Sanders acknowledged that if an adviser is thinking about what’s in the best interests of their clients, they need to first consider whether they are better off having clients in a service where their investments are going to be rebalanced frequently and equitably.

“That feeds into the adviser’s judgement around best interests, and that’s a powerful factor that should be at the forefront of the adviser’s thinking when they are making that judgement.” 

Zac Leman added that a choice of investment solutions is also an important consideration in ensuring advisers meet their Best Interest Duty obligations.  

According to Leman, the FASEA obligations are underpinned by a number of ethical values. This means advisers are required to exercise due care and skill in the way they operate. This includes: how they engage with and understand their clients’ goals and objectives; scoping the advice; developing strategies; using products and service solutions; and ensuring that the strategy and product solutions they provide are fit for purpose and will improve the overall financial wellbeing of clients.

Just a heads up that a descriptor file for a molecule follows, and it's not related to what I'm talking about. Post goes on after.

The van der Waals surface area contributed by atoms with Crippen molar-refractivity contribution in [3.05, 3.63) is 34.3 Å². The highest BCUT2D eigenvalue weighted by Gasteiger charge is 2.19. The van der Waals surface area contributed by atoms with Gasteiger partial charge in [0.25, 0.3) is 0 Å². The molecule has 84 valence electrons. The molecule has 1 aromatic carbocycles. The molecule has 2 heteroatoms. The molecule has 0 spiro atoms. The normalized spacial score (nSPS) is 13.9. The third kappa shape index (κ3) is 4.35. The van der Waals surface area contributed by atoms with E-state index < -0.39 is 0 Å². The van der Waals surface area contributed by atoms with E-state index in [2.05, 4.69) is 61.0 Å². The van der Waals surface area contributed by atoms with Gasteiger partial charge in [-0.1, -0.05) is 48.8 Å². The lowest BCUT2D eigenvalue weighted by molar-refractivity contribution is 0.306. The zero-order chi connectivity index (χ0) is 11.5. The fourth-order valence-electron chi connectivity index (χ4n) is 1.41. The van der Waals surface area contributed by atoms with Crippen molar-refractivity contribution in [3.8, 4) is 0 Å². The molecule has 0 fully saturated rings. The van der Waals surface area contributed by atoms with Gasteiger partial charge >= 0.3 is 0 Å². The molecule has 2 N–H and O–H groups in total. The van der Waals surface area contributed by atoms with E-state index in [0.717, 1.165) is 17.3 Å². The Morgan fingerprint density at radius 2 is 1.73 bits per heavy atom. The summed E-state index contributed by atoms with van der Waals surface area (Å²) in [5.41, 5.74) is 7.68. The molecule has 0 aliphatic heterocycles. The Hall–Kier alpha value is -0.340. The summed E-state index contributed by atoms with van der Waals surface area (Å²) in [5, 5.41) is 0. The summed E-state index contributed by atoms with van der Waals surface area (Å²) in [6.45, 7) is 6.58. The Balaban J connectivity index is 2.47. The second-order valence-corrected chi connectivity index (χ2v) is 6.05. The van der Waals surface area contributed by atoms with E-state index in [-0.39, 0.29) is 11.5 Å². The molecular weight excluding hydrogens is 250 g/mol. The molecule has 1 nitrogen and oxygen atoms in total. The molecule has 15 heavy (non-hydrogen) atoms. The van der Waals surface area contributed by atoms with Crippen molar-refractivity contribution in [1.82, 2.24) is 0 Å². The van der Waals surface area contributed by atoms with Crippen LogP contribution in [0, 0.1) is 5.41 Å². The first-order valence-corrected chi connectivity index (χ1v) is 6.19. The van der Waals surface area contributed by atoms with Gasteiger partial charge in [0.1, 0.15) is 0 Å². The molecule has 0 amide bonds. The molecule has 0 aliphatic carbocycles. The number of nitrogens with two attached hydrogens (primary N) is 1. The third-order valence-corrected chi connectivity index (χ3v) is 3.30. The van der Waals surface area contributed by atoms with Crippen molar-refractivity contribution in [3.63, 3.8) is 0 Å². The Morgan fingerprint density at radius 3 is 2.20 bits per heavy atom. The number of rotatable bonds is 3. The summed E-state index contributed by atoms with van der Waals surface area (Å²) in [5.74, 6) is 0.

“Based on that, it’s generally not going to be feasible that one solution is going to meet the differing needs across all clients. Therefore, advisers are going to require a range of solutions. They are going to need choice,” Leman said.

Importantly, he added that advisers also needed to question whether they were appropriately skilled and resourced to deliver the required services to clients, such as investment management, in the event they were looking to manage their clients’ portfolios.